Special deliveries: Birds nest in unexpected places
Alternative nesting could be a growing trend in the avian community, as two Marion residents recently discovered birds nesting in unusual places.
Hope hatches in a mailbox
When Presbyterian Church pastor Jeremiah Lange was unlocking the doors of a church-owned house April 5 in preparation for a Christian education group meeting, a fluttering blur surprised him as he stepped out its front door.
“A bird flew right past my face,” Lange said.”
As looked around he noticed some colorful eggs in an unexpected place.
“Their nest was inside the mailbox,” he said. “I thought, ‘Oh that’s cool.’ They were nestled in beside all the junk mail that hasn’t been pulled out of there.”
Not wanting to scare the mother, he refrained from investigating further and went back in the house, but after the group meeting he quietly showed his discovery to some teenagers.
He said the birds picked a relatively quiet place for their nest, as there isn’t much traffic on the porch, except on Wednesdays because the church’s mail is delivered to the church.
Curious about what type of birds took up residence in the mailbox he did a little ornithological research and discovered house finches typically have a “bluish green color and speckled.”
The eggs hatched a week after he discovered them.
“I went to go check on them and the mother flew away again,” he said. “I found about five hatchlings all with their eyes closed huddled in the nest.”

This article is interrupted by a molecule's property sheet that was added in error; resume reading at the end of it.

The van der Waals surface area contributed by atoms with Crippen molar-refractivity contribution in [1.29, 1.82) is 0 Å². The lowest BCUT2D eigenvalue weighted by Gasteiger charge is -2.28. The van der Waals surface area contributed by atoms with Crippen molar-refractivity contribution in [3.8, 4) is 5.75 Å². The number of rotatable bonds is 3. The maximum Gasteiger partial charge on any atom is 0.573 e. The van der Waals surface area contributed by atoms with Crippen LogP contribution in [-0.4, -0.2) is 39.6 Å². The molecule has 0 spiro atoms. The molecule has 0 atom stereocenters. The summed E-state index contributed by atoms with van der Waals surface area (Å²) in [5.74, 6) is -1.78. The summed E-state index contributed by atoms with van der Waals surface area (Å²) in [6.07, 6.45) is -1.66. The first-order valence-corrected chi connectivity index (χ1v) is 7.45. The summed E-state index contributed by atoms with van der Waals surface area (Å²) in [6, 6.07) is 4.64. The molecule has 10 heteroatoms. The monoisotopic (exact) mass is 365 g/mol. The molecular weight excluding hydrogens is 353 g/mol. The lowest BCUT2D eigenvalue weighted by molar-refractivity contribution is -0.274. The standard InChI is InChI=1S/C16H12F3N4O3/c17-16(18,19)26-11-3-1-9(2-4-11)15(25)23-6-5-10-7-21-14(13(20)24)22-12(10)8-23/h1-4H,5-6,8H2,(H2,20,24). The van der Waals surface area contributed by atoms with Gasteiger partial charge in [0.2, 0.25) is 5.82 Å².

As of Thursday, he had yet to work his discovery into a spring sermon, but was happy to see new life on church property.
“It’s pretty neat these birds found a place to call home here at the church,” Lange said, “that’s what the church is for; it’s a place for families to grow and build their faith.”
A bird to rival Larry
A Marion family recently had to call timeout on their regular pickup games of basketball in order to strategize how get past a tenacious defender.
The Josh and Lisa Wesner and their four children had laid down their portable basketball goal a couple weeks ago during the high winds. When they went to stand it up again Lisa noticed the goal had a winged warden.
“There was a nest with a really big bird in it,” Wesner said. “I’m assuming it’s a robin because those fly all over our yard. Our kids are usually out there playing, and when we found the nest they asked ‘How are we going to play basketball?’”
Situated where the goal connects to the backboard, the nest was too high up for anyone in the family to see inside. Lisa said two of her children got on top of the family Suburban to try examine the nest.
“We still don’t know if there are eggs in there,” she said.
They didn’t want to break the eggs by moving the goal and seem to have accepted the temporary lull in driveway basketball.
“We don’t really have a plan to get it down; this has never happened before,” Wesner said. “I guess we won’t play basketball for a while. Hopefully it flies away so we can play this summer.”